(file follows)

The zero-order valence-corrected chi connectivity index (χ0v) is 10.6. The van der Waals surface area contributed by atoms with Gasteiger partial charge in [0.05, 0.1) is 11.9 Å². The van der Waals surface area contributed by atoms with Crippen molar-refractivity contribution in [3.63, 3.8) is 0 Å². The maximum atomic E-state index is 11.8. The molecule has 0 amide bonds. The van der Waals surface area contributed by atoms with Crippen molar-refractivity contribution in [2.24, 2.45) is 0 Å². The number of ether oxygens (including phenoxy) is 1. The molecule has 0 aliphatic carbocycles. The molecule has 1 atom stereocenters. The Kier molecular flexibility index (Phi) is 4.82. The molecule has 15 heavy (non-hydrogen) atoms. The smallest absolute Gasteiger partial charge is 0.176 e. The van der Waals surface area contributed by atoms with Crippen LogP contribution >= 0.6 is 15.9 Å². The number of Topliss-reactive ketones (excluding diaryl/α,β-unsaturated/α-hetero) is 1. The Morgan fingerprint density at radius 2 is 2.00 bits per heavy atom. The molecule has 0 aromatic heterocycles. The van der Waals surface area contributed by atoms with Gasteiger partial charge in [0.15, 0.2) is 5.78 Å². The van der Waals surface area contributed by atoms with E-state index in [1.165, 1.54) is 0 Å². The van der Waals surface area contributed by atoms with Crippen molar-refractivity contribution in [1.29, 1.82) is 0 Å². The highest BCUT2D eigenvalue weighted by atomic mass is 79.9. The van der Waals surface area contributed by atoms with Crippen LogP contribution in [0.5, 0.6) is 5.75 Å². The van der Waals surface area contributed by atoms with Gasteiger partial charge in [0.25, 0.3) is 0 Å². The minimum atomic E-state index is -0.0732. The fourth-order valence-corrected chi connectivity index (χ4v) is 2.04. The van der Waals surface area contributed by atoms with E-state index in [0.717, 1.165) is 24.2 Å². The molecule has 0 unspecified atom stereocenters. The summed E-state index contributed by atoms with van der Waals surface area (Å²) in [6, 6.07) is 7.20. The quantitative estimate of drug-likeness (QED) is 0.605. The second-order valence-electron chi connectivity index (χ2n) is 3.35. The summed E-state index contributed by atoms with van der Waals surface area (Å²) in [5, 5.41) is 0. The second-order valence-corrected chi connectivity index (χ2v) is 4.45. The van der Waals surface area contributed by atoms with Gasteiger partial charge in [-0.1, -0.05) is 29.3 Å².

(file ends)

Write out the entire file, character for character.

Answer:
The zero-order valence-corrected chi connectivity index (χ0v) is 10.6. The van der Waals surface area contributed by atoms with Gasteiger partial charge in [0.05, 0.1) is 11.9 Å². The van der Waals surface area contributed by atoms with Crippen molar-refractivity contribution in [3.63, 3.8) is 0 Å². The maximum atomic E-state index is 11.8. The molecule has 0 amide bonds. The van der Waals surface area contributed by atoms with Crippen molar-refractivity contribution in [2.24, 2.45) is 0 Å². The number of ether oxygens (including phenoxy) is 1. The molecule has 0 aliphatic carbocycles. The molecule has 1 atom stereocenters. The Kier molecular flexibility index (Phi) is 4.82. The molecule has 15 heavy (non-hydrogen) atoms. The smallest absolute Gasteiger partial charge is 0.176 e. The van der Waals surface area contributed by atoms with Crippen LogP contribution >= 0.6 is 15.9 Å². The number of Topliss-reactive ketones (excluding diaryl/α,β-unsaturated/α-hetero) is 1. The Morgan fingerprint density at radius 2 is 2.00 bits per heavy atom. The molecule has 0 aromatic heterocycles. The van der Waals surface area contributed by atoms with Gasteiger partial charge in [0.15, 0.2) is 5.78 Å². The van der Waals surface area contributed by atoms with E-state index in [1.165, 1.54) is 0 Å². The van der Waals surface area contributed by atoms with Crippen molar-refractivity contribution in [1.29, 1.82) is 0 Å². The highest BCUT2D eigenvalue weighted by atomic mass is 79.9. The van der Waals surface area contributed by atoms with Crippen LogP contribution in [0.5, 0.6) is 5.75 Å². The van der Waals surface area contributed by atoms with Gasteiger partial charge in [0.25, 0.3) is 0 Å². The minimum atomic E-state index is -0.0732. The fourth-order valence-corrected chi connectivity index (χ4v) is 2.04. The van der Waals surface area contributed by atoms with E-state index in [0.717, 1.165) is 24.2 Å². The molecule has 0 unspecified atom stereocenters. The summed E-state index contributed by atoms with van der Waals surface area (Å²) in [6, 6.07) is 7.20. The quantitative estimate of drug-likeness (QED) is 0.605. The second-order valence-electron chi connectivity index (χ2n) is 3.35. The summed E-state index contributed by atoms with van der Waals surface area (Å²) in [5, 5.41) is 0. The second-order valence-corrected chi connectivity index (χ2v) is 4.45. The van der Waals surface area contributed by atoms with Gasteiger partial charge in [-0.1, -0.05) is 29.3 Å².